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  • Writer's pictureBrad Berman

The Distressed Shipping Market Attracts Private Equity

Updated: Mar 21, 2019

LJN's Equipment Leasing Newsletter, July 2012

By Brad Berman and Ruth L. Lansner.

Since the collapse of Lehman Brothers, private equity has explored the distressed markets to find hidden value. With the decline in world demand, the workhorse of the transportation sector, shipping, is an obvious target. This article explores some of the risks in an investment in shipping.

For shipowners, private equity is hailed as the panacea for solving the funding imbalance of the overall uncommitted new-building order book. However, in the current financial crunch, tankers are the Rodney Dangerfield of all shipping sectors. Private equity investors are learning that the tanker sector has its own inherent risks; the wet market just doesn’t seem to get any respect.

These risks include cargoes viewed as inherently dangerous (sulfuric acid?), civil and criminal oil pollution liability (all ships can spill bunkers, but tankers have wet cargo too) and the public perception of irresponsibility. Financier and attorney can provide shipping investors with advice on reducing operational control and setting up an insulated corporate structure. Nevertheless, the idea of the ocean swallowing a boatload of grains seems inherently less problematic than a shipment of jet fuel.

Reprinted with permission from Law Journal Network's Equipment Leasing Newsletter.

Investment in distressed industries is among the most common investment strategies for private equity. Therefore, with the shipping indexes (think BDI — Baltic Dry Index) testing record lows and U.S. bankruptcy filings by international shipping companies on the rise, arguably, now is the perfect time for private equity investment in shipping. It is therefore no surprise to find a plethora of private equity investors combing the markets for investment opportunities. However, private equity investors seem to be put off by the intricacies of the shipping industry.

Inconsistencies among local, national and international regulatory regimes, the Oil Companies International Marine Forum and oil major strength, coupled with a highly cyclical business frighten the prudent strategist. Nevertheless, tales circulate about the Loews/Tisch tanker investment during the last major downturn in the 80s.

With calculated advice, Loews bought six ULCCs (ultra large crude carriers) for a total investment of roughly $30 million. While considerable expense went into maintaining each asset’s value and transaction structuring, in roughly 10 years, a half interest in the six ships was sold for $150 million. These are the stories PE firms live for.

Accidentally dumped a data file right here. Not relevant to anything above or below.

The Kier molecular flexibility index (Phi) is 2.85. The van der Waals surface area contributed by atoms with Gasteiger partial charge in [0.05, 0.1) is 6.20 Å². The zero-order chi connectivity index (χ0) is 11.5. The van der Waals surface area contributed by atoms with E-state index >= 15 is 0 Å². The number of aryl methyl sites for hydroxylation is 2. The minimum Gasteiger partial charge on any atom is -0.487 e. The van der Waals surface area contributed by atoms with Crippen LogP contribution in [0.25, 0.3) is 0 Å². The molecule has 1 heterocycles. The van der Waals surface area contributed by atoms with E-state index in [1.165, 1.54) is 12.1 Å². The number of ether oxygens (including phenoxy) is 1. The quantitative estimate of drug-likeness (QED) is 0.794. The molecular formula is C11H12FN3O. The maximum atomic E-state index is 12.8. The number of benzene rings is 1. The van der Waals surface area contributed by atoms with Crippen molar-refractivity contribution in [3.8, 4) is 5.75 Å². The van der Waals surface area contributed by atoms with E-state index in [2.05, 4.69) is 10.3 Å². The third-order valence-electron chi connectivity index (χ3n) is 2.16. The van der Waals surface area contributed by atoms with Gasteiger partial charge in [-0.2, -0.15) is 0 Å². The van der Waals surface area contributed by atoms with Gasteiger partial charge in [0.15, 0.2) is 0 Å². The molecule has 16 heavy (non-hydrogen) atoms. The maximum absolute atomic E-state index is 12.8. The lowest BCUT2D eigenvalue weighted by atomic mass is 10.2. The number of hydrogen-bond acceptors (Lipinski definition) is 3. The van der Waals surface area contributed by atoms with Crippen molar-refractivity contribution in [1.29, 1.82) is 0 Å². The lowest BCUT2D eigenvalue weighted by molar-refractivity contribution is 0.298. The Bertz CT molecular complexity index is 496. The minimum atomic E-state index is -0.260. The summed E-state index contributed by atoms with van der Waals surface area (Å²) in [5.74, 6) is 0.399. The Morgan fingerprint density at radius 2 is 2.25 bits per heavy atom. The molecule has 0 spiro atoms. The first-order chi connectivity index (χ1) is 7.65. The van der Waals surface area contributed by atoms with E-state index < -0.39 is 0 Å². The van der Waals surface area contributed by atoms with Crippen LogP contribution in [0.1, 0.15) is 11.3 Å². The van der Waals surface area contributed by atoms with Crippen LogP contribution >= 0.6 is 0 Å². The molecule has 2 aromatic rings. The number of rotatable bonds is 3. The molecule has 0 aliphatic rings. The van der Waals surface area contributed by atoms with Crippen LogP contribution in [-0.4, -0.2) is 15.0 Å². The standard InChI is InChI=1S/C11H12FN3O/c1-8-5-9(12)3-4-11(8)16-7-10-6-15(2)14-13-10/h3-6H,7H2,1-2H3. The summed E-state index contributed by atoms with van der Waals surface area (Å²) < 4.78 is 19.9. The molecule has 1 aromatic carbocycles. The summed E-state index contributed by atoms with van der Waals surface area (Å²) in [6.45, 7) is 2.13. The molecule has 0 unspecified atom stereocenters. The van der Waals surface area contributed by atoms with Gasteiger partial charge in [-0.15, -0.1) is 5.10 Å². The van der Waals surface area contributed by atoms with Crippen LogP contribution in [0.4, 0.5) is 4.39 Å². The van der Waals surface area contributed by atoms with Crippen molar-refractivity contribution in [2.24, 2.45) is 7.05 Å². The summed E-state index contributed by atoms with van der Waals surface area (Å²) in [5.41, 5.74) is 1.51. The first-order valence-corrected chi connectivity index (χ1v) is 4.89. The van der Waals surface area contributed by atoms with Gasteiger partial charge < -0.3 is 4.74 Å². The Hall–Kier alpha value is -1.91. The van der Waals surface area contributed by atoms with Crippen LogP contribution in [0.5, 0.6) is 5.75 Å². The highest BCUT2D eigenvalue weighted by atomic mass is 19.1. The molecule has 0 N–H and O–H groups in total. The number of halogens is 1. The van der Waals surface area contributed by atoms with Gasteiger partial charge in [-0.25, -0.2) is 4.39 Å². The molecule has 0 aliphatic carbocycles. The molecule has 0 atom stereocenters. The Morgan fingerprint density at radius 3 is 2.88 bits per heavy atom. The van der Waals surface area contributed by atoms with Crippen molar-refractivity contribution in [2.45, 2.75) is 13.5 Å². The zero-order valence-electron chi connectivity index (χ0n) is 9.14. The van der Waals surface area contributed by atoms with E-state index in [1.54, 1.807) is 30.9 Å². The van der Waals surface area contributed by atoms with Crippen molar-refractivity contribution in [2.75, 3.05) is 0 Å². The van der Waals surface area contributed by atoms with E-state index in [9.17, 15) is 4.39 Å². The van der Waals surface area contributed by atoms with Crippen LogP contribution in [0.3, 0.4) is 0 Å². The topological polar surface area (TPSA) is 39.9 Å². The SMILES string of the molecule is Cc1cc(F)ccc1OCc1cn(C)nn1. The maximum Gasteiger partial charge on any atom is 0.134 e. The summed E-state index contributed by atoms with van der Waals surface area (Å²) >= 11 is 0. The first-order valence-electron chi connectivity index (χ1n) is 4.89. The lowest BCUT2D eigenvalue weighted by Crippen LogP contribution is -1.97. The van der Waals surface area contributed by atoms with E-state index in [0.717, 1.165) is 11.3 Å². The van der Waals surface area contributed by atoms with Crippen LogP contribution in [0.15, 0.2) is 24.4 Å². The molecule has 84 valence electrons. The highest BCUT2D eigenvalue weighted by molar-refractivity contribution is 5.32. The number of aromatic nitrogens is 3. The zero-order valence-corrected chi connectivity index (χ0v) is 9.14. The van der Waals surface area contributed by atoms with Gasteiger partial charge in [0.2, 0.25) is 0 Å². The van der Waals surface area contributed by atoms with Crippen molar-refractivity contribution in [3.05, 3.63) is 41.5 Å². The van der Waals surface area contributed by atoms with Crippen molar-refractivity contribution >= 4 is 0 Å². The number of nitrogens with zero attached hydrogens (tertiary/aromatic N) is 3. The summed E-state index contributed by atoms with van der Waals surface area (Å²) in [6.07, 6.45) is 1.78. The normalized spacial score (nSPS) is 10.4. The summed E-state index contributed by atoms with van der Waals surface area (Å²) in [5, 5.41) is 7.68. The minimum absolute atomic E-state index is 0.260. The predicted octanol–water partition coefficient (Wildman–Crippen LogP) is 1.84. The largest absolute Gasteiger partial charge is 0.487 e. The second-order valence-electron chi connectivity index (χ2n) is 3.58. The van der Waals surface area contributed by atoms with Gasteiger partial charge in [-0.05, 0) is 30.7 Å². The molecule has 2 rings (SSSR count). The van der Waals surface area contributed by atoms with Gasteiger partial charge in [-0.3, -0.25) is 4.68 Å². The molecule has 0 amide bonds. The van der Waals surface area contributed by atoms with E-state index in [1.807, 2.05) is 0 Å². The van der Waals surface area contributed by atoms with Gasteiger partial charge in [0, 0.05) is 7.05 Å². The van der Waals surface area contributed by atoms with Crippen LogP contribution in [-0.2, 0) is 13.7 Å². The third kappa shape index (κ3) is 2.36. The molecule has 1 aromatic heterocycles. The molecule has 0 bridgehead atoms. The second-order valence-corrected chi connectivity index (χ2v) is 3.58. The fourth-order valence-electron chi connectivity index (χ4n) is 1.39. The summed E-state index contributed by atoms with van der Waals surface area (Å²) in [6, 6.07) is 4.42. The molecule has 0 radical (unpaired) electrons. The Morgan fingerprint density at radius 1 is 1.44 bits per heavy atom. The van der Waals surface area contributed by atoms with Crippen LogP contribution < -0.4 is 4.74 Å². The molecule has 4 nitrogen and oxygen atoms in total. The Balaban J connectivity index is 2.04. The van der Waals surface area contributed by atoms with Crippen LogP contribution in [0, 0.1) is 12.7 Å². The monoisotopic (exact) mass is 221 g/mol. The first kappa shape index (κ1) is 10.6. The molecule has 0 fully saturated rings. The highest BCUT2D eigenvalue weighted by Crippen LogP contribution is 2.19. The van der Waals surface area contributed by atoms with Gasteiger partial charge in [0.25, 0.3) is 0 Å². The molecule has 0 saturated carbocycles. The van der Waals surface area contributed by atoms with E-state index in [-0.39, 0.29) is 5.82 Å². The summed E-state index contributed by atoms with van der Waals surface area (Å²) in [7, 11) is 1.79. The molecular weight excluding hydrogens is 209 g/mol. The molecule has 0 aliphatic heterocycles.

Similarly, the markets eye with awe the Ontario Municipal Employees Retirement Fund’s recent investment in V.Ships (a Monaco-based ship management company) and Wilbur Ross’ investment in the Craig Stevenson (well known for the ship sale and U.S. SEC delisting of OMI Corp.) run Diamond S Shipping.

Private equity, in finance, is typically viewed as an asset class consisting of equity securities in operating companies that are not publicly traded on a stock exchange. According

Reprinted with permission from Law Journal Network's Equipment Leasing Newsletter.

to Jim Lawrence, the chairman of the shipping publication, Marine Money International, "The majority of ships are owned by independent privately controlled companies." This industry structure makes shipping a good fit.

In analyzing an investment, each private equity investor has its own set of goals, preferences and investment strategies. However, each strategy will need to provide working capital to the target company to foster expansion of the existing business model. Moreover, new forms of business (in the case of shipping perhaps different routes or alternative types of ship) or the restructuring of the company’s operations, management, or ownership are essential considerations.

The following typical private equity concerns also need careful examination.

Structuring the Transaction: Tax and Corporate Efficiency

With regard to structuring issues, as noted by our partners, Lennard K. Rambusch and Jovi Tenev, in "International Maritime Workouts," contained in Business Workouts Manual (2d ed) (Thompson Reuters/West: Boston, 2008), "A shipping venture may touch a number of countries and involve the laws of a number of jurisdictions. For example, a vessel may be owned by Greek principals through a single purpose Liberian owning company, flying the Panamanian flag, chartered to Danish charterers, mortgaged to a U.S. bank, be entered with a London protection and indemnity (P&I) club, and have hull insurance placed through the German insurance market … managed by owners, through a special-purpose corporation established to provide management services, or by professional managers … In short, the obligations and legal arrangements of a vessel and her owners may be affected by the laws of a number of

Reprinted with permission from Law Journal Network's Equipment Leasing Newsletter.

nations … " For the foregoing reasons, additional tax and corporate concerns are inevitable.